The appointment of the president’s son to new positions in the government reinforces the message that Gurbanguly Berdymukhamedov wants his offspring to succeed him at the head of the Central Asian nation.
In mid-February, Turkmenistan’s national media announced the new appointments of Serdar Berdymukhamedov. The president’s son is now a deputy prime minister, deputy Chairman of the Cabinet of Ministers, Chairman of the Supreme Control Chamber, the top state audit body, and member of the State Security Council. A barrage of titles that have a clear meaning.
Serdar will not be the only be the only deputy PM in the country. Given Turkmenistan’s political structure, those politicians that are more than ‘mere’ ministers are given such title. The role of prime minister is reserved to Gurbanguly Berdymukhamedov himself. In this new responsibility, the son will be in charge of “digitalization and the introduction of innovative technologies into the public administration system, the financial, economic social sectors.”
His appointment as deputy Chairman of the Cabinet of Ministers is more relevant. This means he is next in line after his father in the cabinet’s power structure, given that the president is the chairman. His membership of the State Security Council is also important as it is the organ which includes the heads of the country’s security agencies.
A second Berdymukhamedov?
The possibility of Serdar succeeding his father at the head of the country has been rumoured for some years. The son has had different government roles, the last one as Minister of Industry and Construction, and as provincial governor of the important Akhal region before that, but doubts have always existed about such event taking place.
The latest moves by the president seem to reinforce the prospects of dynastic succession taking place in Turkmenistan. As Professor Luca Anceschi points out, the quick rise of Serdar could be due to a growing threat within the regime or his father’s inability to deal with the country’s crisis.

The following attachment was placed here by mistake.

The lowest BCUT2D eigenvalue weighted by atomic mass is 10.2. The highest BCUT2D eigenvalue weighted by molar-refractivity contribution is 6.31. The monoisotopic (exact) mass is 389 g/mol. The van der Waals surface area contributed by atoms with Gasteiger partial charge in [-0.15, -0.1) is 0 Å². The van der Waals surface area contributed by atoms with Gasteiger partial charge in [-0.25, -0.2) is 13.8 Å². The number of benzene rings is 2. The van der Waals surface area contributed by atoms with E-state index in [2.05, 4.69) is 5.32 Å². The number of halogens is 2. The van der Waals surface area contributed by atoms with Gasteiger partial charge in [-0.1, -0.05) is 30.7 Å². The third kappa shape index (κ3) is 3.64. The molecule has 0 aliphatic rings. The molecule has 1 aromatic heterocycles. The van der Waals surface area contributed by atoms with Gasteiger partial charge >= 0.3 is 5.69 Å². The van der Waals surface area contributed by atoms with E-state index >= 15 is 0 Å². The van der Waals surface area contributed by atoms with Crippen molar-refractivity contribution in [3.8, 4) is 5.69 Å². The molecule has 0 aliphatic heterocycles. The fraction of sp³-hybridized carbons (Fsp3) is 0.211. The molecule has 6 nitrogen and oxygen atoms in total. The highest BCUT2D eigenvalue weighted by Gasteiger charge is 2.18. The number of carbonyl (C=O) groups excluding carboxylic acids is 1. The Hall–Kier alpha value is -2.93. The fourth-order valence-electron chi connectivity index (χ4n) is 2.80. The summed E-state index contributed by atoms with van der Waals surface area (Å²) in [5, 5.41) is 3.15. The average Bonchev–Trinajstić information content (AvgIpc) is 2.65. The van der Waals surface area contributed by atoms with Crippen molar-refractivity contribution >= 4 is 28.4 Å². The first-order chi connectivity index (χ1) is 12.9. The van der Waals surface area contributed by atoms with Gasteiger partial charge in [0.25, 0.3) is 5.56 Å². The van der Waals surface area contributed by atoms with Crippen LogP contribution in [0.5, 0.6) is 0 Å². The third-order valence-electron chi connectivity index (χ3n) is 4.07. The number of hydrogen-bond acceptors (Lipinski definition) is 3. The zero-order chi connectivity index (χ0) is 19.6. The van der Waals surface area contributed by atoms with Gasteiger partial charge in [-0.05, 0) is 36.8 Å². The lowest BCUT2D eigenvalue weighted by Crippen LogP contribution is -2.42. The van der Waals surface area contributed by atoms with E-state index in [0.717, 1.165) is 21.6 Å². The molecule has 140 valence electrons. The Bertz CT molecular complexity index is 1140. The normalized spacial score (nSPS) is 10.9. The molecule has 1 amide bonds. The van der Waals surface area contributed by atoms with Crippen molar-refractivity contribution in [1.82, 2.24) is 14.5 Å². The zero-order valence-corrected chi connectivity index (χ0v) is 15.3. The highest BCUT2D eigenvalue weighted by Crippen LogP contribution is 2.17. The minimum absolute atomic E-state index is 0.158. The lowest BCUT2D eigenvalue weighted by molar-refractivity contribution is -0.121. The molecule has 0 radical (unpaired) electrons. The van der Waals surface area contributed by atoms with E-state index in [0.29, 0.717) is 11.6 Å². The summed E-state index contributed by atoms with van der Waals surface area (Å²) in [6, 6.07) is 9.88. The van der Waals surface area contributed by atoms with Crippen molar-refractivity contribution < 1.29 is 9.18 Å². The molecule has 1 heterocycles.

While the possibility of having another Berdymukhamedov rule the country is becoming more real, there are still other factors that need to be considered. Firstly, there are the preferences of the country’s elite, which albeit diminished may still play a role. They took part in Berdymukhamedov’s sudden rise to power following Saparmurat Niyazov’s death and it is unclear what they would do in the event of the president’s demise.
Secondly, there is role played by foreign actors. In this case, while China is by far Turkmenistan’s main trade partner, eyes should be on Moscow rather than Beijing. If Serdar is not favoured by Russia it is hard to see how he can succeed his father.
Thirdly, there is Turkmen people. Vocal opposition to the regime is non-existent within the country and, although growing, still weak abroad. Protests have taken place of late in Turkmenistan, a total of 18 in between 2018 and 2020 as recorded by the Oxus Society, but they are mostly small and related to localised issues. Turkmenistan has been going through difficult economic times in the last years and is currently going through a full-blown crisis due to the pandemic and the government’s inability to respond to it. The Turkmen people have been resilient to an extreme, but one wonders what will be the last straw that breaks the camel’s back.
Turkmenistan cannot afford to be ruled by a second Berdymukhamedov, a person notorious for his despotic behaviour during his time as provincial governor. The Turkmen people deserve better.